We love receiving inspiring emails from great designers and today was a good one! Natalia Gemma has designed prints for companies like Free People and Lucky and was kind enough to share some insights with us about her design process. Check out our interview with her after the jump.
Do you have any tips for our readers about working to briefs from clients? How do you work within the requested style but keep your print unique to your own style? How do you strike that balance?
I try to keep the vintage/ethnic artistry but use modern layouts with fun pops of color. I also love to mix a ton of little motifs together in one print because I think the details are what make designs really special. I love watercolor as you can see in most of my sketches but mixing different media also creates interesting stories within a print that also make it feel more contemporary.
Before I begin working, I love looking at vintage ethnic textiles and traditional art from other countries. I am always so fascinated at the beautiful textiles originating in India, Turkey and Africa and love to try and make modern interpretations inspired by their designs. I also love the history of textiles and how artists used to paint every original design and repeat by hand, and I try to create by hand as much as I can. Those hand made qualities seem to be getting lost as we rely more and more on photoshop and illustrator these days.
Do you approach or feel differently about work you are producing for your own print collection, not knowing where it might end up?
It’s fun to sell prints not knowing what they’ll be ultimately used for because I feel as if I’m passing over pieces of art to inspire other designers’ creativity. In the end, it’s always a collaboration of unique ideas that produce exciting results.
Confession: I am obsessed with folk art. And being Russian, I can’t believe I just discovered Maria Primachenko. Raw Vision Magazine described her best and I’m not going to try to outword them, so here is a quote from the magazine:
“This miracle of colour and invention had her bast shoes planted firmly on the soil of her native land. Maria Aksentievna Primachenko (1908–1997) was a Ukrainian peasant. Her astonishingly fertile picture plane was located in the flat limitless horizon of the Ukrainian steppe.
Primachenko’s mother and grandmother were highly skilled embroiderers and she absorbed the inter-generational Slavic tradition of needlework, of which Ukrainian embroidery is a superlative example. It encodes an ancient symbolism, fusing both pagan and Christian, where flower heads morph into eternal sun wheels, birds become messengers of peace, horses protect from the evil eye. This inherited world of signs would saturate Maria’s later work. When we encounter these forms and symbols on the decorated pottery of the adult artist, the initial impression is one of timelessness. Are they Bronze Age? Contemporary?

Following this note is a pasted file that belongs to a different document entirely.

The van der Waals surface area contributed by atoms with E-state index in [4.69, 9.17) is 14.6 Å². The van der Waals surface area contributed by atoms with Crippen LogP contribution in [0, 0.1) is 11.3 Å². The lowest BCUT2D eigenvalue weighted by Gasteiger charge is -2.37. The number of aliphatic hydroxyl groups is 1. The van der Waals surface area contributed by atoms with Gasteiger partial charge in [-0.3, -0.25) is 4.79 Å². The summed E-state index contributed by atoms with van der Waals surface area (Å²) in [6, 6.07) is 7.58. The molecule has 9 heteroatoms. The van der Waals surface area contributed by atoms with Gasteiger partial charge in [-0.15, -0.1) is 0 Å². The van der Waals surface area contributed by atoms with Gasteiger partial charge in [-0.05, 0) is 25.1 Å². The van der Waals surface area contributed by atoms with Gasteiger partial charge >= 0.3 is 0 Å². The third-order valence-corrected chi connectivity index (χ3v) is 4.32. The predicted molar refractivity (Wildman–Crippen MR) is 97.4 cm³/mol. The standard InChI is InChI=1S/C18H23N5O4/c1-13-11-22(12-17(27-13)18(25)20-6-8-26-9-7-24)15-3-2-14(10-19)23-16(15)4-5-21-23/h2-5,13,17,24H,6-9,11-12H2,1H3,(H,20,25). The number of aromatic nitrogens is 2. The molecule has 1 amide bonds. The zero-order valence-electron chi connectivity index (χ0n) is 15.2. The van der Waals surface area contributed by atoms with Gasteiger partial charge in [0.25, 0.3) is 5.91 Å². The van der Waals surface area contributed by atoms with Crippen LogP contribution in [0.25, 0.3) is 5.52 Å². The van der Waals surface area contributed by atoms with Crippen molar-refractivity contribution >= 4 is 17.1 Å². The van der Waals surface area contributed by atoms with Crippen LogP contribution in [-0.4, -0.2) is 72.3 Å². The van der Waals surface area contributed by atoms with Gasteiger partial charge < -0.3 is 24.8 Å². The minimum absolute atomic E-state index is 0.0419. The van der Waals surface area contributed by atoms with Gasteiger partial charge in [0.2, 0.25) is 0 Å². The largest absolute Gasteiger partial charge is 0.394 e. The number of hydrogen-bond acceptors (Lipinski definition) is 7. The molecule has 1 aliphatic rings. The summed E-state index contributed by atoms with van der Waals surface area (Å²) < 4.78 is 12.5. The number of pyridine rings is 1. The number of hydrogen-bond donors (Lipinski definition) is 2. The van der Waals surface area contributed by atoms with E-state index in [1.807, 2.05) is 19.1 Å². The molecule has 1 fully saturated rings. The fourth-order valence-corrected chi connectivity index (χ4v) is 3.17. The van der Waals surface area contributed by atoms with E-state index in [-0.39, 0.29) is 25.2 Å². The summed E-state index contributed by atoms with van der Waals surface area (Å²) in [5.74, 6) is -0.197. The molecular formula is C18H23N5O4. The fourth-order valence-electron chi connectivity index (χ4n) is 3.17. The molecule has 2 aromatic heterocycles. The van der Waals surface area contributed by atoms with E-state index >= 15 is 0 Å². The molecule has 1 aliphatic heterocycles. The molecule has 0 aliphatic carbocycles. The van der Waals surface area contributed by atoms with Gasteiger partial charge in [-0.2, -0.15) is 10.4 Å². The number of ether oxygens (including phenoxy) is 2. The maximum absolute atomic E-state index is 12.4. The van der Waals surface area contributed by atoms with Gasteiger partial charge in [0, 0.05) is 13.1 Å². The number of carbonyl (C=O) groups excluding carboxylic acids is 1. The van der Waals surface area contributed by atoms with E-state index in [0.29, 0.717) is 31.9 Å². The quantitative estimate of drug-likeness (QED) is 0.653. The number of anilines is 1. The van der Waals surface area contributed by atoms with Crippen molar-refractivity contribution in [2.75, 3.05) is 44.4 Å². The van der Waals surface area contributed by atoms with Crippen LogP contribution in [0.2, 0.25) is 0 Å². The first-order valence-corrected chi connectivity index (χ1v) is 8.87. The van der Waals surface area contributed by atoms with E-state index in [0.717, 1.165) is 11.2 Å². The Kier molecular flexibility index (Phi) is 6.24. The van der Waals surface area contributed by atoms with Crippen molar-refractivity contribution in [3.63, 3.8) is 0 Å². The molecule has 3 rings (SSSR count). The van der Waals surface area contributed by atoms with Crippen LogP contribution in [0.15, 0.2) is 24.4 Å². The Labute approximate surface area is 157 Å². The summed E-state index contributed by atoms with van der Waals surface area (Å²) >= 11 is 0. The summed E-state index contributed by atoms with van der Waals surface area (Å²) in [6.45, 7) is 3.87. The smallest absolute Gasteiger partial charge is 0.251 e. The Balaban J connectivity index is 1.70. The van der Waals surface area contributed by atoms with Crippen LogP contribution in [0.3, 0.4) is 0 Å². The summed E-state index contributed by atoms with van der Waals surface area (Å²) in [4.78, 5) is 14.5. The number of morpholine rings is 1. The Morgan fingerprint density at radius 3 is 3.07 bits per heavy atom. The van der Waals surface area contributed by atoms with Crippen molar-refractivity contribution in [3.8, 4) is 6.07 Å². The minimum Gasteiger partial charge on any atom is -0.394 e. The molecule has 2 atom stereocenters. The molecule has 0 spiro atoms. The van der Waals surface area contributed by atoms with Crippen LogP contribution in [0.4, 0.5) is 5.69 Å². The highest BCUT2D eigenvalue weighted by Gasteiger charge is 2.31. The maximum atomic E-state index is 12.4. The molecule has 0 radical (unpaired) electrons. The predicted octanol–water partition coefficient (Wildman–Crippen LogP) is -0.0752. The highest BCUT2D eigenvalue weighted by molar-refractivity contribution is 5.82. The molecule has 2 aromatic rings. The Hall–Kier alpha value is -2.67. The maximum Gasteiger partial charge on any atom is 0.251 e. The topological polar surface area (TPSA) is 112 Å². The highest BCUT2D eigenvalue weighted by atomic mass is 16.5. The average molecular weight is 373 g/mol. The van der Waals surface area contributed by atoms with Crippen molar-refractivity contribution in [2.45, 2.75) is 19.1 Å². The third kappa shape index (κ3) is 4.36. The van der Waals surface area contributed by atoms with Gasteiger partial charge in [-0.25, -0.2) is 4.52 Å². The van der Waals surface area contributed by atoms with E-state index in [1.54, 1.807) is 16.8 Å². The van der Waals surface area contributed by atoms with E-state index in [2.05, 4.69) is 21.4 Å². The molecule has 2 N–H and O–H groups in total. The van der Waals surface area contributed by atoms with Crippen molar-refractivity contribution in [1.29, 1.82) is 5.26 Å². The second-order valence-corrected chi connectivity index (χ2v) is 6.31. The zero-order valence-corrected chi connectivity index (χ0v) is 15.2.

Primachenko lived her life in the village of Bolotnya in the Kiev region. She contracted polio as a child. Her already empathetic character became heightened into a profound sense of universality that in earlier times might have been seen as almost pantheistic. In the Ukraine of the immediate post-Revolutionary period this would, of necessity, find more nuanced modes of expression.”
Discovering this gem of an artist took me down a wormhole trying to find any product that might have her art on it. I found these pillows that were made for Ikea but were no longer available! What a shame!
The only things I found that I could buy for my home were some small postcards and I bought the ones shown below. I ordered these from someone from Estonia on Etsy hoping I can turn them into posters. If you know of anywhere I could buy her pillows or anything else with her work on it, even a book, please let me know!
I first discovered the work of textile designer, Alicia Galer, through her expressive interpretations of plants. Loose scribbles and paint daubs capture the shapes and silhouettes of succulents and other leafy friends in a casual manner. In her most recent series titled, Glass Houses, we’re taken on an abstract architectural journey. Color patches and what seem like random marks portray interior and exterior details in simplified form. We also love these designs below which speak the language of the 80s but with a soft, feminine color palette perfect for nowadays.
There’s something so right about LEGOs made of chocolate! Illustrator and designer Akihiro Miszuuchi has paired two of the most loved things together and the result is mouthwatering!
Shining gold and pink in the sunlight.
Bright sunset hues stitched and mirrored for a colorful Mexican embroidery feel.
– bekah hilleson
Deanne Cheuk continues to amaze with her most recent foray into charcoal illustrations. Soft and moody, her drawings capture detail and movement in innovative ways. What’s not to love about the mesmerizing lines of Psycpeony shown below. Deanne’s long career has included art direction for Tokion Magazine where she put her illustrative skills to use, applying them to typography and layout. See more of her work here, here and here.
Some Friday food pattern inspiration in the form of 98 perfect 2.5 x 2.5 x 2.5 cm cubes. Created by Dutch artists Lernert and Sander, the raw food display was commissioned by Dutch newspaper de Volkskrant for their their food-themed documentary photography special.